The Odin orbit is circular and sunsynchronous at an altitude near 600km with a period of 96 minutes. The orbital inclination of 98 degrees from the equator provides near-global coverage as the corresponding sampled latitude range for nominal on-track instrument pointing is from 82 degrees S to 82 degrees N . The local time of the ascending node, i.e. the northward equatorial crossing, is 1800h. The satellite remains very close to local dusk on the entire ascending track and close to local dawn on the descending track, sweeping quickly through noon at high northern latitudes and through midnight at high southern latitudes. This figure shows a plot of the satellite latitude as a function of local time.
A consequence of the Odin dusk/dawn orbit is that the winter hemisphere is not illuminated by the sun. The following is a plot of contours of the solar zenith angle at the OSIRIS tangent point as a function of latitude during 2002. In the gray shaded regions the sun is below the horizon at the tangent point and trace gas and aerosol inversion are not possible. During these orbital segments, measurements of the nighttime airglow are made. For two time periods in each year, in approximately February and October, the Odin orbit track is closely aligned with the solar terminator and so provides a solar zenith angle at the tangent point of the line of sight that is very close to 90 degrees at all latitudes.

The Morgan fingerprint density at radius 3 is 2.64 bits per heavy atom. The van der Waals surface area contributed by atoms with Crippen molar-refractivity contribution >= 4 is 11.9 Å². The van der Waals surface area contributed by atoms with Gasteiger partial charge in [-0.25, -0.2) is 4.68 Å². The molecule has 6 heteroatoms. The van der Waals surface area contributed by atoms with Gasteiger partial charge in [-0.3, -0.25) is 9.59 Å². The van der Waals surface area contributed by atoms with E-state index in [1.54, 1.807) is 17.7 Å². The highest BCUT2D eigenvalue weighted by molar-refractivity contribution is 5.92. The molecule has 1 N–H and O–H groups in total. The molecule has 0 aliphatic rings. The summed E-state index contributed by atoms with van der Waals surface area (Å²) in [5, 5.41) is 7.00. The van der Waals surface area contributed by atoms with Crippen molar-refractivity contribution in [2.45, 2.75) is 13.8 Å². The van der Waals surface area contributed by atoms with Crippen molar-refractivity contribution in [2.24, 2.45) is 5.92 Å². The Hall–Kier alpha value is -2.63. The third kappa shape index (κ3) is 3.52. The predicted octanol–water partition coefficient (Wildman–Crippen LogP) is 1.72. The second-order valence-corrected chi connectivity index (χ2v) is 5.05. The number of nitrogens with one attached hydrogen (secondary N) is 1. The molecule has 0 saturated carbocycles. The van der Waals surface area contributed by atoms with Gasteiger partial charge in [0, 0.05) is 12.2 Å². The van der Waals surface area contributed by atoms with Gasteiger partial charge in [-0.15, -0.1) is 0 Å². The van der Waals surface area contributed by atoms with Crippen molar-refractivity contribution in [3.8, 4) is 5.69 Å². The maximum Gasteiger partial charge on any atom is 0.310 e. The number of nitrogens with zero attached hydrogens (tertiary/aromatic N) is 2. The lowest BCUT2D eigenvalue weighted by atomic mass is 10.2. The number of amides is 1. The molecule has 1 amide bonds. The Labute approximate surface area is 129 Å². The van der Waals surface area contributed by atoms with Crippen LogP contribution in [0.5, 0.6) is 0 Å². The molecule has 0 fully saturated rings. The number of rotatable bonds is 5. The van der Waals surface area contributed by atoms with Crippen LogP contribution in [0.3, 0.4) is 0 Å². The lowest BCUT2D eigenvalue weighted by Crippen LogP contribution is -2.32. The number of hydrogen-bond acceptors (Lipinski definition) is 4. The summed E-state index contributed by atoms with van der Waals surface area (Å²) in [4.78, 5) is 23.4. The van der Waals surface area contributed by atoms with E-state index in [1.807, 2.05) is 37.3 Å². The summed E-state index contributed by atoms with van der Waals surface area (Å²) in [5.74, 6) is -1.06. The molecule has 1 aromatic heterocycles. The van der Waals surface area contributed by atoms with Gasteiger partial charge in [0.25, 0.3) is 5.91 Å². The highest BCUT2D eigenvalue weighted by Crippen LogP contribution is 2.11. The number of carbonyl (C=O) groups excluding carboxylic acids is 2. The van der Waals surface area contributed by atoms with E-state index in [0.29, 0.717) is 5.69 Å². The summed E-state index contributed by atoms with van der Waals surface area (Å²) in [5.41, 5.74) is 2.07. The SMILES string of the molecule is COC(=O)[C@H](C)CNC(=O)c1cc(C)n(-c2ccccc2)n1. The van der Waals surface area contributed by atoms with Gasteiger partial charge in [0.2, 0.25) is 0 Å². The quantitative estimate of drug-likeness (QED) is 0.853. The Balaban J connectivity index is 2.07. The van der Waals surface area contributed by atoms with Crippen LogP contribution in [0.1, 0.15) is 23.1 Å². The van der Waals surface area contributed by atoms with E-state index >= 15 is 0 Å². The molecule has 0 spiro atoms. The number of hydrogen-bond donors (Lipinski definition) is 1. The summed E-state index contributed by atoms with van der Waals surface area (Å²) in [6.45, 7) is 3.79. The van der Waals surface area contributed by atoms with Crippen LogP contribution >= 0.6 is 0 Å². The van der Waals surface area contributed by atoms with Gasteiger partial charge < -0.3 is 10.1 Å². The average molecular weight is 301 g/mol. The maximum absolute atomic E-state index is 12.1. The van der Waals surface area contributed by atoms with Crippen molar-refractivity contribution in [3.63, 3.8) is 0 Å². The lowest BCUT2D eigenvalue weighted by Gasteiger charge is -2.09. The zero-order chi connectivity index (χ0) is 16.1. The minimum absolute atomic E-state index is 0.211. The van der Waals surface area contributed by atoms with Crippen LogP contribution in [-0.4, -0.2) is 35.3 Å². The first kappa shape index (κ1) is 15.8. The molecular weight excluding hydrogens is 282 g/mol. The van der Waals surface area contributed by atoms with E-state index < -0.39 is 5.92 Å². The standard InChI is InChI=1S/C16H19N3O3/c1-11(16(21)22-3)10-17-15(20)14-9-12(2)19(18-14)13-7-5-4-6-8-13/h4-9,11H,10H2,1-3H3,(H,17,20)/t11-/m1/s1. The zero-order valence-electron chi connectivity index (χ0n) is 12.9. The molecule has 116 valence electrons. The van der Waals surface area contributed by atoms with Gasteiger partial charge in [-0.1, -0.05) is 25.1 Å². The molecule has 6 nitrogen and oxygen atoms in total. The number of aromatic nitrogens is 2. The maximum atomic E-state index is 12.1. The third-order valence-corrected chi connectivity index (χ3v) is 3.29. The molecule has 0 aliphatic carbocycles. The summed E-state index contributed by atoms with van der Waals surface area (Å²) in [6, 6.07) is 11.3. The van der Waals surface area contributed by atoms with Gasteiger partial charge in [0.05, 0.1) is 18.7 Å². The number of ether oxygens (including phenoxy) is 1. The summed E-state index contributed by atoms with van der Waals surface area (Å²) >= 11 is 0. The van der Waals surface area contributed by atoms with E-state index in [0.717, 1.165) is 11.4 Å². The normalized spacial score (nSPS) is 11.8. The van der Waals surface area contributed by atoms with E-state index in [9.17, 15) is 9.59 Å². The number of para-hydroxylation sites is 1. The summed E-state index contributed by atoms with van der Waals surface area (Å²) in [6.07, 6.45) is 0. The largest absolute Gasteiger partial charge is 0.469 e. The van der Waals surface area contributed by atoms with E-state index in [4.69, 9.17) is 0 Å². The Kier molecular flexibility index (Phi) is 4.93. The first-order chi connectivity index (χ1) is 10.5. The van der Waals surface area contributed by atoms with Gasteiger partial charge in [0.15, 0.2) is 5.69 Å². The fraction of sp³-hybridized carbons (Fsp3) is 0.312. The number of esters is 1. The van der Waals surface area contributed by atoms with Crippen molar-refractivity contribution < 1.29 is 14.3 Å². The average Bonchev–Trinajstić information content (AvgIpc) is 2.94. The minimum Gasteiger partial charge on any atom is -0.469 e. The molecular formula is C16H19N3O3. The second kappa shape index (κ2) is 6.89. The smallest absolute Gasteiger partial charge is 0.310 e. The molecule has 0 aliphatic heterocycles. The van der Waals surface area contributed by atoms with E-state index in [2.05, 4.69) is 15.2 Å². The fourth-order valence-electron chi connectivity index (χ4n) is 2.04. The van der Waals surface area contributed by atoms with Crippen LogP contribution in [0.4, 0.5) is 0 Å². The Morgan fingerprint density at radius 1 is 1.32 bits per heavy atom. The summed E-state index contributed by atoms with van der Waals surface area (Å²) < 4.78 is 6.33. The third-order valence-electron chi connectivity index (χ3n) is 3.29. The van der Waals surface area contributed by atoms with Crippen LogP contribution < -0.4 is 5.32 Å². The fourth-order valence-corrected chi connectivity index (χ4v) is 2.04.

A second consequence of the dusk/dawn orbit is that the variation in solar zenith angle is somewhat limited. A dusk or dawn local time implies that the sun is very close to the horizon. The following figure shows that the range of solar zenith angles over a year is between approximately 60 and 120 degrees, with most of the variation occurring at the poles where the local time quickly sweeps from dusk to dawn or vice versa. The near polar inclination of the orbit also limits the variation in solar scattering angle. It also ranges from approximately 60 to 120 degrees and is most often near 90 degrees. All OSIRIS measurements fall within the gray area on the plot. It can be seen from the figure that when the solar zenith angle is near 90, the full range of solar scattering angles are possible; however, as the sun rises higher in the sky, the solar scattering angle becomes closer to 90 degrees.